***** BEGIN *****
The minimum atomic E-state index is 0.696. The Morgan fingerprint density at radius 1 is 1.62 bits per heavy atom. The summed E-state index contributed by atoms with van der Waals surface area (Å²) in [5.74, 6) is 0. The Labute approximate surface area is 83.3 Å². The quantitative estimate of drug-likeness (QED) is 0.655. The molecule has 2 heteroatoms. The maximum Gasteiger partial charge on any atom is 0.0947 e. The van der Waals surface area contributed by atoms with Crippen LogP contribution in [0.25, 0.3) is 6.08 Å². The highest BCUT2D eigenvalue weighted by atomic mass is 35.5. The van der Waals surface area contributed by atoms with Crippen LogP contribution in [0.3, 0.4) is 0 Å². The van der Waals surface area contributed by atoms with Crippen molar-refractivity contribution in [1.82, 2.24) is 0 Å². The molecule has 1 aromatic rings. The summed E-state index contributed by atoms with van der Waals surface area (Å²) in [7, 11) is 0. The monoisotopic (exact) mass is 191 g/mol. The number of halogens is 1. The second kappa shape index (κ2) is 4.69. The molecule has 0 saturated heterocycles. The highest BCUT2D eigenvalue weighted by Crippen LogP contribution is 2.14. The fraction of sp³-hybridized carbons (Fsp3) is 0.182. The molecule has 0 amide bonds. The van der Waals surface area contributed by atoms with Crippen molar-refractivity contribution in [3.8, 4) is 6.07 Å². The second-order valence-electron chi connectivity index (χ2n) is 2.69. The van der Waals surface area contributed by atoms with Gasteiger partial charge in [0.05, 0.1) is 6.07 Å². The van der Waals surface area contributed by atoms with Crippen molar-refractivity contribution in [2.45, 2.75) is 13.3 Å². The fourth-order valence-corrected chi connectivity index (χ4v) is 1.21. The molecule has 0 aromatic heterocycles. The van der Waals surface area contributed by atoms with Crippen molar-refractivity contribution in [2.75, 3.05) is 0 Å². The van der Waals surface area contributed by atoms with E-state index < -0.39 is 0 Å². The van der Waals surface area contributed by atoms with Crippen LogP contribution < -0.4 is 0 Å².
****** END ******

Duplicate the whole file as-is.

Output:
The minimum atomic E-state index is 0.696. The Morgan fingerprint density at radius 1 is 1.62 bits per heavy atom. The summed E-state index contributed by atoms with van der Waals surface area (Å²) in [5.74, 6) is 0. The Labute approximate surface area is 83.3 Å². The quantitative estimate of drug-likeness (QED) is 0.655. The molecule has 2 heteroatoms. The maximum Gasteiger partial charge on any atom is 0.0947 e. The van der Waals surface area contributed by atoms with Crippen LogP contribution in [0.25, 0.3) is 6.08 Å². The highest BCUT2D eigenvalue weighted by atomic mass is 35.5. The van der Waals surface area contributed by atoms with Crippen LogP contribution in [0.3, 0.4) is 0 Å². The van der Waals surface area contributed by atoms with Crippen molar-refractivity contribution in [1.82, 2.24) is 0 Å². The molecule has 1 aromatic rings. The summed E-state index contributed by atoms with van der Waals surface area (Å²) in [7, 11) is 0. The monoisotopic (exact) mass is 191 g/mol. The number of halogens is 1. The second kappa shape index (κ2) is 4.69. The molecule has 0 saturated heterocycles. The highest BCUT2D eigenvalue weighted by Crippen LogP contribution is 2.14. The fraction of sp³-hybridized carbons (Fsp3) is 0.182. The molecule has 0 amide bonds. The van der Waals surface area contributed by atoms with Crippen molar-refractivity contribution in [3.8, 4) is 6.07 Å². The second-order valence-electron chi connectivity index (χ2n) is 2.69. The van der Waals surface area contributed by atoms with Gasteiger partial charge in [0.05, 0.1) is 6.07 Å². The van der Waals surface area contributed by atoms with Crippen molar-refractivity contribution in [2.45, 2.75) is 13.3 Å². The fourth-order valence-corrected chi connectivity index (χ4v) is 1.21. The molecule has 0 aromatic heterocycles. The van der Waals surface area contributed by atoms with Crippen molar-refractivity contribution in [2.75, 3.05) is 0 Å². The van der Waals surface area contributed by atoms with E-state index < -0.39 is 0 Å². The van der Waals surface area contributed by atoms with Crippen LogP contribution < -0.4 is 0 Å².